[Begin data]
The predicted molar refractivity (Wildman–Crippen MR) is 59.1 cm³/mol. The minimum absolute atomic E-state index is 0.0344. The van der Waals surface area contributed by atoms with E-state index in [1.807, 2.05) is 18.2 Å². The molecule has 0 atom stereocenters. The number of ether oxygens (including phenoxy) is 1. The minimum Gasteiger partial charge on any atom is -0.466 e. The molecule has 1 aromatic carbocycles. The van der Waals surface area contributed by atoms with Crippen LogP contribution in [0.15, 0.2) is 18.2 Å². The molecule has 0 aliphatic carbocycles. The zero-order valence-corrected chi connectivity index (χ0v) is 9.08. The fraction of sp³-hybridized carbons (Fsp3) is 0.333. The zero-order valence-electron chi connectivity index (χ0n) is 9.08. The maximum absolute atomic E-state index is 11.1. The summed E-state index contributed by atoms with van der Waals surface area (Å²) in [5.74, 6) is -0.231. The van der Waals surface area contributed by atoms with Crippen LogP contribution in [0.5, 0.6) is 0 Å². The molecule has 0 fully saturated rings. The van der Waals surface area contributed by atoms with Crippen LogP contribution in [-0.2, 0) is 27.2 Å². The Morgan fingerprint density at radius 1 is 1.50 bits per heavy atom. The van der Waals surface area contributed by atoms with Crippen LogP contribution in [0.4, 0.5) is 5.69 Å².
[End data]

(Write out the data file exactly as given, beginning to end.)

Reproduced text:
The predicted molar refractivity (Wildman–Crippen MR) is 59.1 cm³/mol. The minimum absolute atomic E-state index is 0.0344. The van der Waals surface area contributed by atoms with E-state index in [1.807, 2.05) is 18.2 Å². The molecule has 0 atom stereocenters. The number of ether oxygens (including phenoxy) is 1. The minimum Gasteiger partial charge on any atom is -0.466 e. The molecule has 1 aromatic carbocycles. The van der Waals surface area contributed by atoms with Crippen LogP contribution in [0.15, 0.2) is 18.2 Å². The molecule has 0 aliphatic carbocycles. The zero-order valence-corrected chi connectivity index (χ0v) is 9.08. The fraction of sp³-hybridized carbons (Fsp3) is 0.333. The zero-order valence-electron chi connectivity index (χ0n) is 9.08. The maximum absolute atomic E-state index is 11.1. The summed E-state index contributed by atoms with van der Waals surface area (Å²) in [5.74, 6) is -0.231. The van der Waals surface area contributed by atoms with Crippen LogP contribution in [0.5, 0.6) is 0 Å². The molecule has 0 fully saturated rings. The van der Waals surface area contributed by atoms with Crippen LogP contribution in [-0.2, 0) is 27.2 Å². The Morgan fingerprint density at radius 1 is 1.50 bits per heavy atom. The van der Waals surface area contributed by atoms with Crippen LogP contribution in [0.4, 0.5) is 5.69 Å².